Coffee drinkers learned the fine art of “coffee cupping” this week at Joe Sipper’s Cafe in downtown Effingham.
Coffee cupping is a technique used to uncover the “flavor notes” in coffee.
“Coffee cupping is a tool for evaluation,” said local coffee connoisseur Kevin Hiatt. “It’s an opportunity to comprehensively evaluate the coffee.”
The method is used by producers and buyers to check the quality of a batch of coffee. The coffee is scored on several aspects, including cleanness, sweetness, acidity, mouthfeel, and aftertaste.
Participants evaluated four coffees using the Specialty Coffee Association of America Coffee Cupping Form. Hiatt told the group that their evaluation would help him determine whether he wants to bring these coffee varieties into the store.
The first part of the process involved evaluating the coffee dry. The group evaluated the fragrance of the grounds. Then water was added to the coffee and they evaluated the aroma.
After the coffee sat for a few minutes, they broke the crust. In the time that the water and the coffee have interacted, a thick crust of grounds has settled on the surface. The samplers then put their noses close to the cup and punctured the ground crust while inhaling the aroma and dragging the spoon over the to the edge of the cup.
Once that was complete, the group skimmed off the top grounds from each cup. According to Hiatt, the optimal temperature for tasting coffee for evaluation purposes is when it is 98.6 degrees – human body temperature. When it’s the same temperature as the drinker, there’s no hot or cold distraction.
When it was time to actually taste the coffee, participants took a spoonful and slurped it to evaluate flavor and aftertaste, acidity and body and well as sweetness and clean cup.
Acidity in coffee is a reflection of the tartness of the coffee – or, as Hiatt said, a “citrus note.”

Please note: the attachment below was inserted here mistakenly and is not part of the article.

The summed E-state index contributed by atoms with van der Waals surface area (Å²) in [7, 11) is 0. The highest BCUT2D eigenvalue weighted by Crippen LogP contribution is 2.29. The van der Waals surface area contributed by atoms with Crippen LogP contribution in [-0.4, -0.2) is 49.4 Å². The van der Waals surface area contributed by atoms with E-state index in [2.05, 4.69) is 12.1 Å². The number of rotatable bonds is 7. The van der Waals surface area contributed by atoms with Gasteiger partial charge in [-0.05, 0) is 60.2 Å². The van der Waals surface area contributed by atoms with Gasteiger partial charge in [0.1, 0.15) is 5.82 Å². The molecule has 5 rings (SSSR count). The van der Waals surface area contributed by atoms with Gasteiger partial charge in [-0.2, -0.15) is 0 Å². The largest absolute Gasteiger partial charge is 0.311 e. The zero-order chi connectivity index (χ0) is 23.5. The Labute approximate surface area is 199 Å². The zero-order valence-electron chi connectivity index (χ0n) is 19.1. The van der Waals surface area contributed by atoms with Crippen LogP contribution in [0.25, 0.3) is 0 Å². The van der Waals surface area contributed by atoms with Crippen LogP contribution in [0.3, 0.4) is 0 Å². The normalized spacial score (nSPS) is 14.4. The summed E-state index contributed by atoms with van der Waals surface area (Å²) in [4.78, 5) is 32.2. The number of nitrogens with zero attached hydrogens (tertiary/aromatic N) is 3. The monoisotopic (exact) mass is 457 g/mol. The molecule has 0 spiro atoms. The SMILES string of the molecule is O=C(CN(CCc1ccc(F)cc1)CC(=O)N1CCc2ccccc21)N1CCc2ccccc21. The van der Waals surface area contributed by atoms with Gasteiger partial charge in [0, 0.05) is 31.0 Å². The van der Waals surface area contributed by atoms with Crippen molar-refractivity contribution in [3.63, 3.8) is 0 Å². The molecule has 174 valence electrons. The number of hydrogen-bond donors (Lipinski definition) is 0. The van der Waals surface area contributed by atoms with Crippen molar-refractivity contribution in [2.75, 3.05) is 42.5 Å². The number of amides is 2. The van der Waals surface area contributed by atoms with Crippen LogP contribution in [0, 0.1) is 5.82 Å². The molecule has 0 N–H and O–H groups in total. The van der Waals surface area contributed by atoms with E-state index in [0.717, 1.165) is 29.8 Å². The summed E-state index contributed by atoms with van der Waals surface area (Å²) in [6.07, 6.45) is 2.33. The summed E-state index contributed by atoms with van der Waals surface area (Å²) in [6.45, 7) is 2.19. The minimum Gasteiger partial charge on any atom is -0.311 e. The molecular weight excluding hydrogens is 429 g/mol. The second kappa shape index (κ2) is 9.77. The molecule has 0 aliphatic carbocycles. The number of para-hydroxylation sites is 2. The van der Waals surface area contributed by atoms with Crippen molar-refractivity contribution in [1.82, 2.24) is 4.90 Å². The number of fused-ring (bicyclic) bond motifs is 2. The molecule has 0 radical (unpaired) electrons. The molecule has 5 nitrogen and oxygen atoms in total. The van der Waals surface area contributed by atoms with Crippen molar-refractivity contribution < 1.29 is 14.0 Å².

The “body” of the coffee is the thickness or viscosity of the drink.
According to Hiatt, “clean cup” is a determination of whether you can pick out flavors in the coffee sample. Participants were encouraged to cleanse their palate by drinking water in between samples.
At the end of the evaluation the participants had to give the coffee sample an overall score from 6, which is good, to 10, which is perfect. The total score with all the ratings of categories combined for specialty coffee is any total that is 80 or above.
Hiatt said that historically coffee was roasted dark to mask the flavor because it didn’t taste that good. He noted that historically most coffee didn’t taste good and there was nothing in existence to ensure that it would taste good. But now there are safeguards in place to ensure a better product.
Marlene Pickett attended the program with her husband. She said they visit Joe Sipper’s Cafe at least once a week for the ambiance and the coffee. She likes her coffee hot.
“I appreciated hearing how involved coffee is,” she said. “It’s a lot more than the pour.”
Dan Hille also attended the event. He enjoys different types of coffee.
“It seems like a relatively healthy drink,” he said.
Hiatt also told the group that after coffee is roasted it must rest before it is optimal for drinking.
“When you roast coffee it smells like a bakery,” he said. “However it has to rest for 24 hours before it is optimal for drinking.”
The four coffees that the group tested that night were from Ethiopia, the Congo, Honduras and Costa Rica.
Crystal Reed can be reached at email@example.com or by phone at 217-347-7151 ext. 131.